WASHINGTON - The White House on Wednesday renewed its call for a resumption of long-stalled Israeli-Palestinian peace negotiations in the wake of Israeli elections in which Prime Minister Binyamin Netanyahu emerged the winner but with a weaker-than-expected showing for his right-wing bloc.

White House spokesman Jay Carney declined to speculate on Netanyahu's efforts to forge a new governing coalition after center-left parties scored surprising gains but said President Barack Obama would likely call the prime minister to congratulate him on his election win.

"We believe that what needs to take place is direct negotiations between the two parties (Israelis and Palestinians) that addresses the final-status issues and results in a two-state solution," Carney told reporters when asked about the possible consequences of the election for moribund peace efforts.

Obama in his first term failed to make progress in Israeli-Palestinian peacemaking but his administration has signaled that it may make another peace push in his second term, which started with his inauguration earlier this week.

Meanwhile, a senior United Nations envoy told the Security Council on Wednesday that in order to save the two-state solution, Israelis and Palestinians must take "courageous" steps to avoid the "dire consequences" of inaction, .

"This is not a time to be idle," said Robert Serry, the Special Coordinator for the Middle East Peace Process. In his comments at the Council's open debate on the Middle East, Serry stated that the backdrop of ongoing regional events including Tuesday's elections in Israel could affect the peace process.

“We are entering a critical period ahead, in which concerted action will be vital if we are to salvage the two-State solution,” he stated.

The envoy urged both sides to abstain from actions that would make meaningful negotiations fruitless, calling on Israel to restore the "timely, predictable and transparent transfers of tax and customs revenues without further delay.”

In addition to raising the Israeli government's decision to withhold tax revenues belonging to the Palestinian Authority, Serry cited "worrying events" including continued settlement construction that serves to undermines mutual trust.

"If Israel is serious about the two-state solution it must recognize the negative impact of continued settlement construction. Palestinian seriousness could be demonstrated by pausing further action in the international arena while talks begin,” he stated.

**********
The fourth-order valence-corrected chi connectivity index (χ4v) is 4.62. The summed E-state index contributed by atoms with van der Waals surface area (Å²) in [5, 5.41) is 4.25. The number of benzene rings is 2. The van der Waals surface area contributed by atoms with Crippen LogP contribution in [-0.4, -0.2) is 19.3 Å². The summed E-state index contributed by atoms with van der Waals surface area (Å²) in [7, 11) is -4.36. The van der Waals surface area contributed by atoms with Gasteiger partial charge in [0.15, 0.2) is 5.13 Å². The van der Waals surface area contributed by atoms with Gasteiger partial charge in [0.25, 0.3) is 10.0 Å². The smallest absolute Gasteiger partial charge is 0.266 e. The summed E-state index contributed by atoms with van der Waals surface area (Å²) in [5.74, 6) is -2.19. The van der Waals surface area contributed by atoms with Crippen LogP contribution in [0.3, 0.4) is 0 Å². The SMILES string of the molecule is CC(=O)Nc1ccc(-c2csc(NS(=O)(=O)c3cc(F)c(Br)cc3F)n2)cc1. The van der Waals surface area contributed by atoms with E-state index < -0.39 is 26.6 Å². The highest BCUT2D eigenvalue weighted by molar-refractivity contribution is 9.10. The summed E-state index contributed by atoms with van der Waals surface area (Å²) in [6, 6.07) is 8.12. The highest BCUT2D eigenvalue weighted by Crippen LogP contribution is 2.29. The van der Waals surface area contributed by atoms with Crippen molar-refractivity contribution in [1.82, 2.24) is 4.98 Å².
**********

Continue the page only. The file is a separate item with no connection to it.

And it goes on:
The envoy said that the onus for action must come from the parties themselves, stating that no international effort alone is sufficient for progress.

“If they want to provide themselves and others with the opportunity to get on track in the period ahead, then now is not the time for actions that further undermine mutual trust,” Serry told the council.

He added that the peace process will remain on life-support if the leaders fail to engage in serious talks.

“Israeli and Palestinian leaders have stated, like us, that they are convinced the two-State solution is the only path toward a durable peace. But they should realize that absent serious engagement, the peace process will remain on life-support and stability on the ground will be put at risk even further.” said Serry. “The consequences for inaction could be dire for everyone," he warned.

Setting a time period for critical action, the envoy acknowledged that the process required by both sides was no easy task, but that "courageous action" must be undertaken within the year.

“We cannot afford another year without courageous action undertaken for the purpose of achieving a two-state solution,” Serry stated.

At the same debate, the Palestinian Authority's foreign minister said settlements are the main obstacle to peace and the two-state solution, according to Palestinian Ma'an news agency.

Riyad al-Malki stated that the window for a two-state solution was closing. "There can be no one in this chamber today who can deny this," Ma'an quoted him as saying. He also called on Israel to halt settlement construction as a legal obligation, not as a precondition.

The foreign minister also addressed the recent PA status upgrade at the UN, saying that he hoped the Security Council would accept Palestine as a full member of the UN, Ma'an reported.

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